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  1. #1
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    Freewheel Rebuilding?

    I have a 15 yr old Klein Quantum that is the most awsome bike...it's like riding on air it is so smooth. I recently had problems with the chain jumping off the freewheel so I had a bike shop order me a new one. It's a Shimano 6 speed...but it is very noisy clicking while riding and coasting. My old freewheel I had taken apart years ago and packed with teflon grease and new bearings and it rotated smooth as silk...with no noise whatsoever. I loved it...it was the quietest bike...I could sneak up on people and they wouldn't hear me coming. Truely awsome for a 15 yr old bike to be quieter than a 10 speed new one.

    Anyways, I've tried to take the new freewheel apart to pack it with grease but I can't get the darn thing apart. I've got the right tool, I know there must have been some trick that I had done years ago to get my old freewheel apart, I just can't remember it.

    Any Bike Mechanics out there with any tricks or hints about taking a freewheel apart to rebuild it? Thanks, Twinsdad93

  2. #2
    Taking "s" outta "Fast" AfterThisNap's Avatar
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    the eaisest thing to do would be to just drip some triflow between the freehub body and the cogs as you spin it by hand.

  3. #3
    ctp
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    or use a Stein freewheel injector. I wish I could find mine

    http://www.jastein.com/Tools_for_Wheels.htm
    Last edited by ctp; 01-03-06 at 11:23 PM. Reason: bad info

  4. #4
    Senior Member Deanster04's Avatar
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    Freewheels are intrinsically more noisey than the cassette hub bodies. Triflo is a reasonable solution. Another is to clean the free hub in solvent. Blow it out with an air gun. Heat up some oil 90 wt or greater and let it seep into the freewheel. Cool it down and wipe it clean.
    Nah! Just use Triflow or some reasonable eqiuvalent and add a little when the noise gets too loud for you. The above method was how it was done in ancient times.

  5. #5
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    The plate that covers the front of the freewheel between the stationary core and the rotating parts, and has two dimples in it for a pin spanner, is left-hand threaded.

  6. #6
    me have long head tube TallRider's Avatar
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    Or just get a new 6-speed freewheel off eBay. They're not very expensive, and chances are some of the teeth on your current freewheel are worn anyway.

  7. #7
    Easy like Sunday morning white lobster's Avatar
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    I'm not convinced that a completely quiet freewheel is a good thing. If you put too much grease in there, the pawls may stick, in which case you'll be freewheeling in both directions. Dripping Tri-Flo in there won't make the pawls stick, but it probably won't quiet things down much either.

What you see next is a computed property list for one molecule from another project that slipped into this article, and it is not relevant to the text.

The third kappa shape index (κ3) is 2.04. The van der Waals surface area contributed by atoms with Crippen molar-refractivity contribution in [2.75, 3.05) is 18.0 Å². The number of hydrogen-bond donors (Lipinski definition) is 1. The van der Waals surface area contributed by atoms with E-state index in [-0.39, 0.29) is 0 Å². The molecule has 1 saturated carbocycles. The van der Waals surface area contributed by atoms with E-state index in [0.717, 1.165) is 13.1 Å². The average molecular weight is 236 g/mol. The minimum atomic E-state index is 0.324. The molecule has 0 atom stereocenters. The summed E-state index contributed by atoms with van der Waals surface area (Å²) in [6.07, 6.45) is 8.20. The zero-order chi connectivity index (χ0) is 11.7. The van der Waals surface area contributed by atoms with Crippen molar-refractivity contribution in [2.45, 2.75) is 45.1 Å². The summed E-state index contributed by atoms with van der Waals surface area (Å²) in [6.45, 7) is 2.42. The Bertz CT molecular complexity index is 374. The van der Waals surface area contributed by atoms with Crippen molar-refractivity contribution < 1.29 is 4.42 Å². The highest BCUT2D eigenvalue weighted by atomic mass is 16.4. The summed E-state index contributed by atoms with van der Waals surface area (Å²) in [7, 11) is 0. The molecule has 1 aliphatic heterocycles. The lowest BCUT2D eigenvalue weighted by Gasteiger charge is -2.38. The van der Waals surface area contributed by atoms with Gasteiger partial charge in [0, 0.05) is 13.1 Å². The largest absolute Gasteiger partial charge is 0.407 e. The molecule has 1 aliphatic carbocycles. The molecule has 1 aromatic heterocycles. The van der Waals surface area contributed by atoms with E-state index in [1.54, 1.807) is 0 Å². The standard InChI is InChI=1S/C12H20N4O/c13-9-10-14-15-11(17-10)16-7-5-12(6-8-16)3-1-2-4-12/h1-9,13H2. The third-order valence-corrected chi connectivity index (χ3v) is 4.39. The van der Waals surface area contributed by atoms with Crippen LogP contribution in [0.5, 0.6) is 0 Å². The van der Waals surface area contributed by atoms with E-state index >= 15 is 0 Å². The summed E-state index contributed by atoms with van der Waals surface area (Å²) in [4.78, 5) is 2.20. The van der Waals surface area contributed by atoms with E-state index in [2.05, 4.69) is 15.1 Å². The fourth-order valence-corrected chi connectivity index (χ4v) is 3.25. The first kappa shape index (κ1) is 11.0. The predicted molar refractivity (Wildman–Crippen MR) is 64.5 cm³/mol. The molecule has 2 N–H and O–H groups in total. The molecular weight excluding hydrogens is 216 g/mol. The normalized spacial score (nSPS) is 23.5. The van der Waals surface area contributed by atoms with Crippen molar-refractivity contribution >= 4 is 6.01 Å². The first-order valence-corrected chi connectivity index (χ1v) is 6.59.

When you do manage to get this thing apart (Hilrider is right ... LH threaded lockring), be careful to grease only the bearing races and little rounded corner where the pawls sit.

    Otherwise, have fun. It's kind of a neat job, as long as you don't lose any of those tiny bearings.

  8. #8
    Gone, but not forgotten Sheldon Brown's Avatar
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    Quote Originally Posted by twinsdad93
    Any Bike Mechanics out there with any tricks or hints about taking a freewheel apart to rebuild it? Thanks, Twinsdad93
    Yes: don't!

    But if you must, see: http://sheldonbrown.com/freewheels

    Sheldon "Not Worth The Trouble" Brown
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  9. #9
    Taking "s" outta "Fast" AfterThisNap's Avatar
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    the man has spoken!
    Really, freewheels are such a PITA to work on once you get them apart that anything aside from dripping lube into the prawls is overkill. Triflow may actually quitet the freewheel down despite freeing things up in there.

  10. #10
    cycles per second Gonzo Bob's Avatar
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    So what is your original freewheel? You may be able to get new cogs for it at www.loosescrews.com . I have a Shimano 6-speed from 1986 that I kept going by replacing the worn cogs (the two middle ones).

  11. #11
    Taking "s" outta "Fast" AfterThisNap's Avatar
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    nothing is wrong with his freewheel. It's new. Just noisy.

  12. #12
    ctp
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    Quote Originally Posted by Sheldon Brown
    Yes: don't!

    We actually do rebuild them up in the desert every year as a last resort. That's why I try to bring as many spare freewheels as I can before I head up. They can be fun to rebuild when you have nothing to lose, and a bit of time on your hands...and a super cute young lady depending on you to keep her rolling for the week doesn't hurt either.

  13. #13
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    Freewheels aren't that difficult to rebuild. Like anything once you've done it a few times it's a piece of piss.

    My tip for rebuilding is to assemble it with the pawls and spring in place. Leave the lock ring pretty loose, push the centre through the body towards the back, feed the bearings through the gap, turn it over, undo the lockring, do the outbound bearings, voila.

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